Each year the World Watch List ranks the top 50 countries where Christians face persecution—whether political, social, religious, or otherwise. Here the team at World Watch Research, which publishes the list, discusses China’s ranking.
The WWL provides a valuable gauge of how much freedom Christians in a given country have to practice their faith. Yet, as the WWR team points out, the case of China highlights the importance of delving into the myriad factors underlying the rankings in order to understand the real picture.
1. How does China rank on this year‘s WWL? How does this compare with previous years?
China ranks 43rd with a score of 57 points. Last year, China ranked 37th with a score of 57 points as well. This shows that the WWL is a relative ranking list as China was overtaken by several countries where the situation is deteriorating faster than in China itself. It has to be kept in mind, however, that we implemented a change in scoring from the territory to the population of a country. In the case of China, this led to a lower score as far as Muslim and Tibetan converts in Xinjiang and Tibet are concerned. If it would not be for this change, the score of China would have increased by three points (ranking around 36th)
2. What are the major factors accounting for this year‘s ranking?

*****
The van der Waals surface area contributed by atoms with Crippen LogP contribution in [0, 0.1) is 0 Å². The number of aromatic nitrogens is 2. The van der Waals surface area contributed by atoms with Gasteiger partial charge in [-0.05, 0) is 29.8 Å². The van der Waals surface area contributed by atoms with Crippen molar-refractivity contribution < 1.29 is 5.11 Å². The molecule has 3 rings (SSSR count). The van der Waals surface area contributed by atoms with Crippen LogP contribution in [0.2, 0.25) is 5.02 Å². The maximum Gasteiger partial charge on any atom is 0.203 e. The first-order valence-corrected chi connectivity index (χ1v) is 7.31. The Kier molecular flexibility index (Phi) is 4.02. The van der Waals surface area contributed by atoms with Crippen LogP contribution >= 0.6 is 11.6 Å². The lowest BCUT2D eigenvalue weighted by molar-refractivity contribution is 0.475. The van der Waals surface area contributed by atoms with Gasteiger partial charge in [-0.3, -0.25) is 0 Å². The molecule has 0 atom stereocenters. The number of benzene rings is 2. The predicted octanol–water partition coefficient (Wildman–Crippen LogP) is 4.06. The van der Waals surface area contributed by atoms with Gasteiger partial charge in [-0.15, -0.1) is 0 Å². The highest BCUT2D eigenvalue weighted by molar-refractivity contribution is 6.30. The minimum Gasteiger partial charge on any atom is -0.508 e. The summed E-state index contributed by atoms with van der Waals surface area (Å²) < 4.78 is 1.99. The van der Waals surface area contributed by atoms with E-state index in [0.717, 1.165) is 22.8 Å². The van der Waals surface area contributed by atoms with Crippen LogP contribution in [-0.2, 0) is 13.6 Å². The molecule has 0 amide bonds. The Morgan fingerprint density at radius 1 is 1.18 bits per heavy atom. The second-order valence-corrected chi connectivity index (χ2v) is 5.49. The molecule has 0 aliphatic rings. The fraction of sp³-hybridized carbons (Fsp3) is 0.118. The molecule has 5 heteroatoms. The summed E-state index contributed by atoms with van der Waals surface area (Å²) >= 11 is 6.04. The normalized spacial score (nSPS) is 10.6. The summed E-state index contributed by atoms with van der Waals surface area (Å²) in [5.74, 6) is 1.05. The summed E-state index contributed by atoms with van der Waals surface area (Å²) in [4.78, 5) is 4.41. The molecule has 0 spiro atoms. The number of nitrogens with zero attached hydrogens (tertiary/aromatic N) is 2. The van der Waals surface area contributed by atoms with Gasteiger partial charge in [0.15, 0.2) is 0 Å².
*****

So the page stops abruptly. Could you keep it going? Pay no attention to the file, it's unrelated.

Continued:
Apart from the already mentioned change in methodology, there is a second point which needs to be kept in mind: the reporting period of the WWL 2018 ends at 31 October 2017, meaning that the already announced new regulations on religion were already known and had certain consequences, as most observers expect a more complicated situation. However, those rules will be implemented from 1 February 2018 and so any harsher treatment of Christians will only be reflected in the WWL 2019 and onwards.
3. What is the current trend in terms of persecution of Christians in China?
This question gives me a very important opportunity: whereas the ranking catches the eye and is important to highlight the plight of persecuted Christians, if you really want to know what is going on in a country, you need to check the country profile. China, as arguably the most complex country in the WWL, enjoys having the longest country profile of all countries with 14 pages.
One trend to be highlighted is the increasing emphasis on Communist ideology and the fact that the room to maneuver for churches is narrowing. Obeying the Party is key, and the big question is how strictly this is implemented against Christians on the local level.
A second question is if churches will increasingly be able to show the government that they can provide help and assistance in the growing social challenges, even if the Party will take all credit for it.
Finally, it needs to be seen what the new regulations on religion mean. If authorities offer a way for non-registered churches to get an official status, which strings will be attached to it? And will the unity of the church suffer; will there be splits between churches accepting the offer and others preferring to stay away from it and continue not registered?
Image credit: Open Doors.
Brent Fulton is the president of ChinaSource and the editor of the ChinaSource Quarterly. Prior to assuming his current position, he served from 1995 to 2000 as the managing director of the Institute for Chinese Studies at Wheaton College. From 1987 to 1995 he served as founding US director of... View Full Bio